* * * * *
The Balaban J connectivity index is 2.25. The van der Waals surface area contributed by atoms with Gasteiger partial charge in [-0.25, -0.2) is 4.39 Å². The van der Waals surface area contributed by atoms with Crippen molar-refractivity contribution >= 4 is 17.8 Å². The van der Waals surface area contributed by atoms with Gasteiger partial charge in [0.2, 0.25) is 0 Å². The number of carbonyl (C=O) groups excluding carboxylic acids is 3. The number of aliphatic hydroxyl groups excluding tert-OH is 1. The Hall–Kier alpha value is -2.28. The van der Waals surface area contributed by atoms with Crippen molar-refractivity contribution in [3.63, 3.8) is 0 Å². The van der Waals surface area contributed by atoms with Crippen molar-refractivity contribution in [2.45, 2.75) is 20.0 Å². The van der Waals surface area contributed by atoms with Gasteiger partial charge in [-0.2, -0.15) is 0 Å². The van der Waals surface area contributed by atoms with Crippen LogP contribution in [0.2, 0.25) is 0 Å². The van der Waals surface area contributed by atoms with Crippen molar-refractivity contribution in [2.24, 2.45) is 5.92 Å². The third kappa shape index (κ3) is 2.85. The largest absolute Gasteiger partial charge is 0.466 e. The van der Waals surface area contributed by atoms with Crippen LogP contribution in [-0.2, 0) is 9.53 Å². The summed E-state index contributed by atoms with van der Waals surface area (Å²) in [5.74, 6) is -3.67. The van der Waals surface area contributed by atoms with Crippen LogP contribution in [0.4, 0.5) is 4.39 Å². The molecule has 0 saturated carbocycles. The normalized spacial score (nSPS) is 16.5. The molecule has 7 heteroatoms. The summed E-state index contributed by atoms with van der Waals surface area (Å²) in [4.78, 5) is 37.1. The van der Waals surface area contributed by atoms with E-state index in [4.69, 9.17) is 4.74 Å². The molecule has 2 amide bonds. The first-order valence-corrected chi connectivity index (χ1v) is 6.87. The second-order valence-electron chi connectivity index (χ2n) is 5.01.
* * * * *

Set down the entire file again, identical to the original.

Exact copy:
The Balaban J connectivity index is 2.25. The van der Waals surface area contributed by atoms with Gasteiger partial charge in [-0.25, -0.2) is 4.39 Å². The van der Waals surface area contributed by atoms with Crippen molar-refractivity contribution >= 4 is 17.8 Å². The van der Waals surface area contributed by atoms with Gasteiger partial charge in [0.2, 0.25) is 0 Å². The number of carbonyl (C=O) groups excluding carboxylic acids is 3. The number of aliphatic hydroxyl groups excluding tert-OH is 1. The Hall–Kier alpha value is -2.28. The van der Waals surface area contributed by atoms with Crippen molar-refractivity contribution in [3.63, 3.8) is 0 Å². The van der Waals surface area contributed by atoms with Crippen molar-refractivity contribution in [2.45, 2.75) is 20.0 Å². The van der Waals surface area contributed by atoms with Gasteiger partial charge in [-0.2, -0.15) is 0 Å². The van der Waals surface area contributed by atoms with Crippen LogP contribution in [0.2, 0.25) is 0 Å². The van der Waals surface area contributed by atoms with Crippen molar-refractivity contribution in [2.24, 2.45) is 5.92 Å². The third kappa shape index (κ3) is 2.85. The largest absolute Gasteiger partial charge is 0.466 e. The van der Waals surface area contributed by atoms with Crippen LogP contribution in [-0.2, 0) is 9.53 Å². The summed E-state index contributed by atoms with van der Waals surface area (Å²) in [5.74, 6) is -3.67. The van der Waals surface area contributed by atoms with Crippen LogP contribution in [0.4, 0.5) is 4.39 Å². The molecule has 0 saturated carbocycles. The normalized spacial score (nSPS) is 16.5. The molecule has 7 heteroatoms. The summed E-state index contributed by atoms with van der Waals surface area (Å²) in [4.78, 5) is 37.1. The van der Waals surface area contributed by atoms with E-state index in [4.69, 9.17) is 4.74 Å². The molecule has 2 amide bonds. The first-order valence-corrected chi connectivity index (χ1v) is 6.87. The second-order valence-electron chi connectivity index (χ2n) is 5.01.